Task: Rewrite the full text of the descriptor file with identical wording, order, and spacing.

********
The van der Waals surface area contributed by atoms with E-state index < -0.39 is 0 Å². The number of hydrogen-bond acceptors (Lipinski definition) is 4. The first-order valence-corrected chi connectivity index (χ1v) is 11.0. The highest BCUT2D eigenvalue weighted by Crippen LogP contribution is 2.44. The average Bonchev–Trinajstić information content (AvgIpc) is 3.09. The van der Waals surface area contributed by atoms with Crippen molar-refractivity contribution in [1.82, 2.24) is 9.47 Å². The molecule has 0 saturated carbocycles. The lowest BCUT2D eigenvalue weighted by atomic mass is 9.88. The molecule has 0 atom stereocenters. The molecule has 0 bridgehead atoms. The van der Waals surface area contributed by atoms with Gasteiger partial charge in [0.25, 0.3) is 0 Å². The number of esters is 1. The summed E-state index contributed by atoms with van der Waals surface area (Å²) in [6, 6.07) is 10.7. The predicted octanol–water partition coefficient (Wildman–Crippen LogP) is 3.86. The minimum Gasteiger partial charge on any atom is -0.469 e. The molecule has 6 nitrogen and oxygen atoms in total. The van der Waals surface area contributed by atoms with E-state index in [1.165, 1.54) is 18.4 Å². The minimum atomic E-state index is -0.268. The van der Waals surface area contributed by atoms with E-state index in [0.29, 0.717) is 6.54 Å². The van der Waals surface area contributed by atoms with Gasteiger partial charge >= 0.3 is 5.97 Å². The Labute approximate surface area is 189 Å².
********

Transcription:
The van der Waals surface area contributed by atoms with E-state index < -0.39 is 0 Å². The number of hydrogen-bond acceptors (Lipinski definition) is 4. The first-order valence-corrected chi connectivity index (χ1v) is 11.0. The highest BCUT2D eigenvalue weighted by Crippen LogP contribution is 2.44. The average Bonchev–Trinajstić information content (AvgIpc) is 3.09. The van der Waals surface area contributed by atoms with Crippen molar-refractivity contribution in [1.82, 2.24) is 9.47 Å². The molecule has 0 saturated carbocycles. The lowest BCUT2D eigenvalue weighted by atomic mass is 9.88. The molecule has 0 atom stereocenters. The molecule has 0 bridgehead atoms. The van der Waals surface area contributed by atoms with Gasteiger partial charge in [0.25, 0.3) is 0 Å². The number of esters is 1. The summed E-state index contributed by atoms with van der Waals surface area (Å²) in [6, 6.07) is 10.7. The predicted octanol–water partition coefficient (Wildman–Crippen LogP) is 3.86. The minimum Gasteiger partial charge on any atom is -0.469 e. The molecule has 6 nitrogen and oxygen atoms in total. The van der Waals surface area contributed by atoms with E-state index in [1.165, 1.54) is 18.4 Å². The minimum atomic E-state index is -0.268. The van der Waals surface area contributed by atoms with E-state index in [0.29, 0.717) is 6.54 Å². The van der Waals surface area contributed by atoms with Gasteiger partial charge >= 0.3 is 5.97 Å². The Labute approximate surface area is 189 Å².